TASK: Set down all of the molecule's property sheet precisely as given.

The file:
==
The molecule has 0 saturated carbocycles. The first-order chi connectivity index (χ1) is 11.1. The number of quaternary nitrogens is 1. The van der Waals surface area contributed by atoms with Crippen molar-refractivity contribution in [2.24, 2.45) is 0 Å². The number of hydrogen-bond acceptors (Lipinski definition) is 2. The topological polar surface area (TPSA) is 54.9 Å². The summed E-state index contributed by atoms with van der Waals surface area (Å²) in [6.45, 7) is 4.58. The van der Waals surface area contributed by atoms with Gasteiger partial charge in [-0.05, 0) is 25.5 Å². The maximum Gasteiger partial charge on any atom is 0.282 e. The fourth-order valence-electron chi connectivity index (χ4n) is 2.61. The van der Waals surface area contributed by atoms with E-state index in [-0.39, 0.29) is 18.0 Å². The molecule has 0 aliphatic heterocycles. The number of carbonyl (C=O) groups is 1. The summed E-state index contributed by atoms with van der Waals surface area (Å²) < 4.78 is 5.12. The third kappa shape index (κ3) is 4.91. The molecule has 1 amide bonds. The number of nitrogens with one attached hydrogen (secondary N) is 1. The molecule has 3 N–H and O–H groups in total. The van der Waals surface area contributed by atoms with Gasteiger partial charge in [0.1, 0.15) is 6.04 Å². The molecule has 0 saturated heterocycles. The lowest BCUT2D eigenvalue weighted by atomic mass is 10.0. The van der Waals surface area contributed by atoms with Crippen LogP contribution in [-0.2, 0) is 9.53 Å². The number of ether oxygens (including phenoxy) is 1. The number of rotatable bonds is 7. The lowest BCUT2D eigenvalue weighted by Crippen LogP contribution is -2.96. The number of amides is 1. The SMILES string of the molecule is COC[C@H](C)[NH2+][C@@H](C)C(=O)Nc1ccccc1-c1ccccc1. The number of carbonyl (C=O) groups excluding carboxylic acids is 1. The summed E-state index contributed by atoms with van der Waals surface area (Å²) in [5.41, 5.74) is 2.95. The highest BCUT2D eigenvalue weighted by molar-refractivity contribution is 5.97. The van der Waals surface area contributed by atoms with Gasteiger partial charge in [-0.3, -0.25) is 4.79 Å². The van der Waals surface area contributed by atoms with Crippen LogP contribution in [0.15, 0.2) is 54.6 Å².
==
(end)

The molecule has 0 saturated carbocycles. The first-order chi connectivity index (χ1) is 11.1. The number of quaternary nitrogens is 1. The van der Waals surface area contributed by atoms with Crippen molar-refractivity contribution in [2.24, 2.45) is 0 Å². The number of hydrogen-bond acceptors (Lipinski definition) is 2. The topological polar surface area (TPSA) is 54.9 Å². The summed E-state index contributed by atoms with van der Waals surface area (Å²) in [6.45, 7) is 4.58. The van der Waals surface area contributed by atoms with Gasteiger partial charge in [-0.05, 0) is 25.5 Å². The maximum Gasteiger partial charge on any atom is 0.282 e. The fourth-order valence-electron chi connectivity index (χ4n) is 2.61. The van der Waals surface area contributed by atoms with E-state index in [-0.39, 0.29) is 18.0 Å². The molecule has 0 aliphatic heterocycles. The number of carbonyl (C=O) groups is 1. The summed E-state index contributed by atoms with van der Waals surface area (Å²) < 4.78 is 5.12. The third kappa shape index (κ3) is 4.91. The molecule has 1 amide bonds. The number of nitrogens with one attached hydrogen (secondary N) is 1. The molecule has 3 N–H and O–H groups in total. The van der Waals surface area contributed by atoms with Gasteiger partial charge in [0.1, 0.15) is 6.04 Å². The molecule has 0 saturated heterocycles. The lowest BCUT2D eigenvalue weighted by atomic mass is 10.0. The van der Waals surface area contributed by atoms with Crippen LogP contribution in [-0.2, 0) is 9.53 Å². The number of ether oxygens (including phenoxy) is 1. The number of rotatable bonds is 7. The lowest BCUT2D eigenvalue weighted by Crippen LogP contribution is -2.96. The number of amides is 1. The SMILES string of the molecule is COC[C@H](C)[NH2+][C@@H](C)C(=O)Nc1ccccc1-c1ccccc1. The number of carbonyl (C=O) groups excluding carboxylic acids is 1. The summed E-state index contributed by atoms with van der Waals surface area (Å²) in [5.41, 5.74) is 2.95. The highest BCUT2D eigenvalue weighted by molar-refractivity contribution is 5.97. The van der Waals surface area contributed by atoms with Gasteiger partial charge in [-0.3, -0.25) is 4.79 Å². The van der Waals surface area contributed by atoms with Crippen LogP contribution in [0.15, 0.2) is 54.6 Å².